Lily Yange Didn’t Find Her Tribe—She Created One

Lily has spent a lifetime building a community of her own

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“I started my blog just after my son Félix was born. I wanted a platform where I could share my feelings about being a new mother,” says Lily Yange. “There were so many emotions going through my head and I didn’t have a mother to share them with. It was also my way of putting down my story for my son.”

Lily Yange’s traumatic early years instilled in her the importance of family and building one’s own tribe. Fleeing the Civil War in Africa, Lily’s mother gave birth to her in a refugee camp in Uganda.

“My childhood was difficult. I had to grow up fast,” Lily says. “My mother passed away when I was about five years old. And around 9 years old, when I came to Canada, I couldn’t speak English and I didn’t know how to read or write.”

Lily’s siblings and extended family were sponsored by a church to come to Canada in 2001, and she settled in Scarborough, Ont. Those early years, although marked by struggle, were fundamental in her making friendships that she still has to this day.

Growing up, Lily naturally gravitated toward creative endeavours, though she was encouraged by her family to follow a more traditional career path. Seeing the fashion and beauty industry start to embrace diversity ignited her desire to pursue a creative career and create a space for herself.

There was a lack of diversity in the fashion and beauty industry. I never really saw anyone that looked like me. So I wanted to be that ‘big sister’ to others,” she explains. “Growing up I was taught, you had to be a doctor or a lawyer; that was in my culture. But my strength is working with people and being creative. I wanted to be an inspiration to others and be part of making a difference.”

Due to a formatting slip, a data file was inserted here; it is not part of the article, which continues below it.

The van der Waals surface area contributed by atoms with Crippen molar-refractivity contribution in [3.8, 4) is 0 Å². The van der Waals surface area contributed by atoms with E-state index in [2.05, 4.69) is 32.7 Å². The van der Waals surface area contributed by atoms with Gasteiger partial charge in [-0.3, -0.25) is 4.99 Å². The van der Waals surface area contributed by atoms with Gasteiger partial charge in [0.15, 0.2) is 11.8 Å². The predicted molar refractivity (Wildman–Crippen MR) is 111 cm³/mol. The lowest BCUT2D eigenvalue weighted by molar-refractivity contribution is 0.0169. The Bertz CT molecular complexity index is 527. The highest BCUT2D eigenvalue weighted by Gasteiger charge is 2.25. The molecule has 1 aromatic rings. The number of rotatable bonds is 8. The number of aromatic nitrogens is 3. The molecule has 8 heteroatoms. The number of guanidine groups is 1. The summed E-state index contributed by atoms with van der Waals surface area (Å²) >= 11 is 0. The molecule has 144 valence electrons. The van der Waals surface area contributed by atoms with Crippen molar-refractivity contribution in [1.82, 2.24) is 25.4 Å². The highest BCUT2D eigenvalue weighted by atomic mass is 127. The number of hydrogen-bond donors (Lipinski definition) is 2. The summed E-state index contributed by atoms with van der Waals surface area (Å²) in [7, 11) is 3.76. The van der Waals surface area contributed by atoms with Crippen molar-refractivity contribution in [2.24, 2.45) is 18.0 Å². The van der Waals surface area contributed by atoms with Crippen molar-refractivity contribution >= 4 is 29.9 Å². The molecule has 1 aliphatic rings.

Lily’s website, BLOOMING LILYY, celebrates not just fashion and family but her zest for life. She shares her love of all things lifestyle and beauty but doesn’t shy away from exploring deeper topics, with what she describes as a newfound tribe of supporters and friends.

“I did not grow up sharing much. I was taught to keep my personal life to myself. That was how my family was raised,” Lily says. “It took me a while to share that I grew up in a refugee camp. I was never embarrassed though. And in sharing my experiences, it has inspired other people to share. I have grown my own little tribe. Everyone is very supportive of each other.”

In putting herself out there, Lily has found an unexpected source of healing and solidified a foundation that she never had as a child.

“My foundation was ripped away. But I have built my own tribe,” she says. “When I look at my son, I see someone I created with someone I love. The love is unconditional and loving him makes me imagine that is what my mom must have felt about me. The feeling is surreal.”

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